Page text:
Fremont used the tensions between the Californios in order to launch the Bear Flag Revolt in what is now Sonoma County. The Bear Flag Revolt invigorated Pico’s cause against what the Californios perceived as an act of aggression on the part of the U.S. Unable to defend themselves, however, Pico met with Englishman Captain Patrick Blake to discuss the protection of California under the British. Unfortunately, plans did not move forward and in early July 1846, just days after meeting with Blake, U.S. naval forces captured Monterey. On July 12, Pico and General Castro publicly reconciled in order to properly protect California’s independence.
For the next year, Pico and Castro rallied their men and resources in preparation for war with the United States. Many Californios had understood the dire situation the state was in and petitioned Pico for land grants. From February 1845 to August 1846, Pico had issued 146 land grants, accounting for 2.54 million acres of land. However, the irregularity of the high numbers of these “eleventh hour” grants so close to the official U.S. occupation casted doubts on Pico’s motives. By June, Castro had decided to flee California to inform the Mexican federal government and soon, under advice of the California assembly, Pico fled as well. As the U.S. occupation looked inevitable, many prominent Californios began to side with the United States and nearly a month after Pico fled Los Angeles, the war turned violent. Pico’s brother, Andrés, managed to hold off Brigadier General Stephen W. Kearney and recapture Los Angeles while Governor Pico requested help from Mexico City. Relief for California never came as the Mexican government claimed that California was not their first priority. Andrés Pico ultimately signed the Treaty of Cahuenga in 1847, putting an end to hostility in California. This marked the end of Pico’s governorship as he returned to his Santa Margarita ranch in 1848, preparing for the next step in California’s history.
Regaining Prominence in Post War California
Pico arrived in the United States’ California as a controversial figure and recognized that the local political situation had drastically changed. Pico had an enormous presence and extraordinary wealth, which was seen as a threat to the U.S. especially considering his mixed-racial ancestry. Pico, nonetheless, faced his enemies head on, while his brother Andrés, having earned the respect of the Americans, became a highly influential politician and military leader. Many other Californios felt like Pico, outcast from the U.S. occupied California as cultural encounters invoked hostile tensions. This would bring all Californios from all different classes and racial backgrounds together to fight the racism and discrimination they felt from the Americans. This alliance was immediately tested as the United States pressured Pico to answer for the land grants he approved just before the military occupation. Yankee squatters felt like they deserved land grants like those given in Washington and Oregon and in 1851 Congress acted to seize many prominent Mexican families’ land. The Land Act of 1851 required Mexican land grant holders to prove the legitimacy of their land claims and Pico was called as a witness for these trials in San Francisco. Most of these grants were confirmed by the U.S. government but some Californios, like Andrés Pico, were not as lucky and lost their large estates. However, the lengthy trials, squatters, and high taxes caused many landowners to simply sell their land.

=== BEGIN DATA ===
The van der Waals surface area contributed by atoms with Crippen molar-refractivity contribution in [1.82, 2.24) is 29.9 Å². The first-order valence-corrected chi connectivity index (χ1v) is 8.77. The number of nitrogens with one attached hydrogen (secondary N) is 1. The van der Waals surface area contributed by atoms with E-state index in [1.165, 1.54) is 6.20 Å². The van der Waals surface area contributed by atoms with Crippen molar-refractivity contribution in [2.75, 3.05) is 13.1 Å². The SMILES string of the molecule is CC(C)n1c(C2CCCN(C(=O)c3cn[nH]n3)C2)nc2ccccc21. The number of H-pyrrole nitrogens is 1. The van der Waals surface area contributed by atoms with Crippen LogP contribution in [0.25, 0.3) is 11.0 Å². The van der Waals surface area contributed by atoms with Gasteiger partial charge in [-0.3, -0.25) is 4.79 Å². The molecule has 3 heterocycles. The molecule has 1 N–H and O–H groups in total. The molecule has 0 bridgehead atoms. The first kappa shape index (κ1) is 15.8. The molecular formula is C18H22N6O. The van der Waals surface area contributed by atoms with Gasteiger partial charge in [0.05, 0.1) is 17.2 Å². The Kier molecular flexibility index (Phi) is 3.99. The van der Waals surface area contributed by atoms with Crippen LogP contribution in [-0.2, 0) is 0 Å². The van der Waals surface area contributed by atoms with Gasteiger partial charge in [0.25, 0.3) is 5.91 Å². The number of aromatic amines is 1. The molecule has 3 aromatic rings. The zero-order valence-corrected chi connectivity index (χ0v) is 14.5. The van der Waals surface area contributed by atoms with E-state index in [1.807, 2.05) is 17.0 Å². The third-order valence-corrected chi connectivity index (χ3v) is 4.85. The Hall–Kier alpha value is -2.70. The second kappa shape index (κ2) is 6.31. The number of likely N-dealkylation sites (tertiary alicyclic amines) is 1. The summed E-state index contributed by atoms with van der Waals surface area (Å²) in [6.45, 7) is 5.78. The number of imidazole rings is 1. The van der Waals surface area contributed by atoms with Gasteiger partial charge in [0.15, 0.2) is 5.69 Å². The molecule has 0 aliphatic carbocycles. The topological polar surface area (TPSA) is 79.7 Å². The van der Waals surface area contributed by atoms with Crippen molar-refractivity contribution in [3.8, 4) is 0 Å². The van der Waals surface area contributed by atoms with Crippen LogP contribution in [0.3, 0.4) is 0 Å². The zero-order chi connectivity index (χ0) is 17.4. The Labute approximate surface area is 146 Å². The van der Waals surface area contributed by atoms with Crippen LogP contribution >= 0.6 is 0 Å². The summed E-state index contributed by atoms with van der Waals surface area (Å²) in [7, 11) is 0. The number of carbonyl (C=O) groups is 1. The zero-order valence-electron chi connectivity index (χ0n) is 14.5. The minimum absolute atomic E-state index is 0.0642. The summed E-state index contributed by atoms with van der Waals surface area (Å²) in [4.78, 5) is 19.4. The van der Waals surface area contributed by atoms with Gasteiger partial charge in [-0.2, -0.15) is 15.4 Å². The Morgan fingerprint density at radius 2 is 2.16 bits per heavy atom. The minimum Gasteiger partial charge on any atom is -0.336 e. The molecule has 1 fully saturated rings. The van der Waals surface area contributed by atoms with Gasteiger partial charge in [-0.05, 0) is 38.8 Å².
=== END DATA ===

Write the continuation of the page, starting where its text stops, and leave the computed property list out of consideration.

Racism would prove to become a larger factor into Pío Pico’s life, having his legitimacy called into question. Many Americans outwardly expressed their disdain for him, describing him as illiterate. The Treaty of Guadalupe Hidalgo had protected Pico, at least on paper, allowing him to become a citizen. Despite the extreme racism felt under the U.S. regime, the Pico family was still prominent as Andrés won a seat in the state assembly in 1851. Pico, himself, went on to expand his business networks. U.S. government officials were, nonetheless, wary of Pico, viewing him as a threat to nation building.
Racial tensions grew in California as protests broke out in 1852 in Los Angeles and, by 1854, the Know Nothing Party won the governorship in California. The Know Nothing party used anti-Mexican rhetoric and many Californios faced discrimination. As outright hostility broke out, many Californios were murdered, abused in the gold fields, and expelled. Pico began to put his faith into the newly founded Republican party which promoted pro-citizen, pro-modernization, and an antislavery stance. In 1856, Pico led the California Republican Convention while his brother Andrés supported the pro-slavery Democrats. The political and racial divides continued to get worse in California and Los Angeles became its most violent city. The Californio community suffered immensely from both the violence and the legal discrimination. Pico played a large part in trying to defuse these tensions in order to gain economic success and renewed political power within the Republican Party. By the end of 1860, his younger brother Andrés had abandoned the Democrats for the Republicans.
Financial and Personal Hardship